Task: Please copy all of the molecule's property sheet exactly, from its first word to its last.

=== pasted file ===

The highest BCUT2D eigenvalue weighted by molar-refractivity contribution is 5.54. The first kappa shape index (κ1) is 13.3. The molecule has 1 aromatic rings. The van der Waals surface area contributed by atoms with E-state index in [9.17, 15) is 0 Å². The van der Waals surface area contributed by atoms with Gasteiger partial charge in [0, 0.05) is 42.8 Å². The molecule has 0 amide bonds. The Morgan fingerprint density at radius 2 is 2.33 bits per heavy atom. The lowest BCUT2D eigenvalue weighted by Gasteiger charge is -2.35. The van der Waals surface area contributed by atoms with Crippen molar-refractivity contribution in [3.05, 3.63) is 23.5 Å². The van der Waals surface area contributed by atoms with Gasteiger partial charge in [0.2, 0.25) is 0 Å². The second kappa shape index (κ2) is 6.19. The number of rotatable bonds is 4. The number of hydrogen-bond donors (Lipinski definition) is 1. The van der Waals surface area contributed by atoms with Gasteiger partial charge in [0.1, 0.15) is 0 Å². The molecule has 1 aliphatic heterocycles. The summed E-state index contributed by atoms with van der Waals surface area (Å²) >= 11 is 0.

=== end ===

The highest BCUT2D eigenvalue weighted by molar-refractivity contribution is 5.54. The first kappa shape index (κ1) is 13.3. The molecule has 1 aromatic rings. The van der Waals surface area contributed by atoms with E-state index in [9.17, 15) is 0 Å². The van der Waals surface area contributed by atoms with Gasteiger partial charge in [0, 0.05) is 42.8 Å². The molecule has 0 amide bonds. The Morgan fingerprint density at radius 2 is 2.33 bits per heavy atom. The lowest BCUT2D eigenvalue weighted by Gasteiger charge is -2.35. The van der Waals surface area contributed by atoms with Crippen molar-refractivity contribution in [3.05, 3.63) is 23.5 Å². The van der Waals surface area contributed by atoms with Gasteiger partial charge in [0.2, 0.25) is 0 Å². The second kappa shape index (κ2) is 6.19. The number of rotatable bonds is 4. The number of hydrogen-bond donors (Lipinski definition) is 1. The van der Waals surface area contributed by atoms with Gasteiger partial charge in [0.1, 0.15) is 0 Å². The molecule has 1 aliphatic heterocycles. The summed E-state index contributed by atoms with van der Waals surface area (Å²) >= 11 is 0.